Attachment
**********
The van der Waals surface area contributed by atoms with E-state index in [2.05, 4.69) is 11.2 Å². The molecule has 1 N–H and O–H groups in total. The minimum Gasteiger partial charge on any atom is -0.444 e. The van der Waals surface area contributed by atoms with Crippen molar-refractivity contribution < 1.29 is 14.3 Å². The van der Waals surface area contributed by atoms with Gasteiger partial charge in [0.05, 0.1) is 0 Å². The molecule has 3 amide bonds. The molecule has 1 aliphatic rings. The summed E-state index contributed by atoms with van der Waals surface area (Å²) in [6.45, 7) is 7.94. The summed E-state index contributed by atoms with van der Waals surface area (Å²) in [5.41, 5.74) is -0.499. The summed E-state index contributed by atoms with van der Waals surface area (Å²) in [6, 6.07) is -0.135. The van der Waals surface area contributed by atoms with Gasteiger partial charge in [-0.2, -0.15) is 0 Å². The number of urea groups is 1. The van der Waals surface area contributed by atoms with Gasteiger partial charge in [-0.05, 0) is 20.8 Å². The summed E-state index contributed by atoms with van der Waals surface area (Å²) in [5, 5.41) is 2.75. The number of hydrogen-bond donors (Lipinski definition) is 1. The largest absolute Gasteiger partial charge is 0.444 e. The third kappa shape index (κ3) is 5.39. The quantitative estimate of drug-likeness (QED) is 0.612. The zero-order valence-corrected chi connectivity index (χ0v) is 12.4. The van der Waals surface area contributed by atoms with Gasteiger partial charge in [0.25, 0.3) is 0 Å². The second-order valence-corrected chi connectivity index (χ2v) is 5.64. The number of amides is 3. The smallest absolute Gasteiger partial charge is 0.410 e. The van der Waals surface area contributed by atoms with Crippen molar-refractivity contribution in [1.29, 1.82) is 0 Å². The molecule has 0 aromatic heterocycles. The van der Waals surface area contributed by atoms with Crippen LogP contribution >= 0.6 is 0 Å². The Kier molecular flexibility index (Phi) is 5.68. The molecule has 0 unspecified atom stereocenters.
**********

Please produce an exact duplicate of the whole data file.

The van der Waals surface area contributed by atoms with E-state index in [2.05, 4.69) is 11.2 Å². The molecule has 1 N–H and O–H groups in total. The minimum Gasteiger partial charge on any atom is -0.444 e. The van der Waals surface area contributed by atoms with Crippen molar-refractivity contribution < 1.29 is 14.3 Å². The van der Waals surface area contributed by atoms with Gasteiger partial charge in [0.05, 0.1) is 0 Å². The molecule has 3 amide bonds. The molecule has 1 aliphatic rings. The summed E-state index contributed by atoms with van der Waals surface area (Å²) in [6.45, 7) is 7.94. The summed E-state index contributed by atoms with van der Waals surface area (Å²) in [5.41, 5.74) is -0.499. The summed E-state index contributed by atoms with van der Waals surface area (Å²) in [6, 6.07) is -0.135. The van der Waals surface area contributed by atoms with Gasteiger partial charge in [-0.2, -0.15) is 0 Å². The number of urea groups is 1. The van der Waals surface area contributed by atoms with Gasteiger partial charge in [-0.05, 0) is 20.8 Å². The summed E-state index contributed by atoms with van der Waals surface area (Å²) in [5, 5.41) is 2.75. The number of hydrogen-bond donors (Lipinski definition) is 1. The largest absolute Gasteiger partial charge is 0.444 e. The third kappa shape index (κ3) is 5.39. The quantitative estimate of drug-likeness (QED) is 0.612. The zero-order valence-corrected chi connectivity index (χ0v) is 12.4. The van der Waals surface area contributed by atoms with Gasteiger partial charge in [0.25, 0.3) is 0 Å². The second-order valence-corrected chi connectivity index (χ2v) is 5.64. The number of amides is 3. The smallest absolute Gasteiger partial charge is 0.410 e. The van der Waals surface area contributed by atoms with Crippen molar-refractivity contribution in [1.29, 1.82) is 0 Å². The molecule has 0 aromatic heterocycles. The van der Waals surface area contributed by atoms with Crippen LogP contribution >= 0.6 is 0 Å². The Kier molecular flexibility index (Phi) is 5.68. The molecule has 0 unspecified atom stereocenters.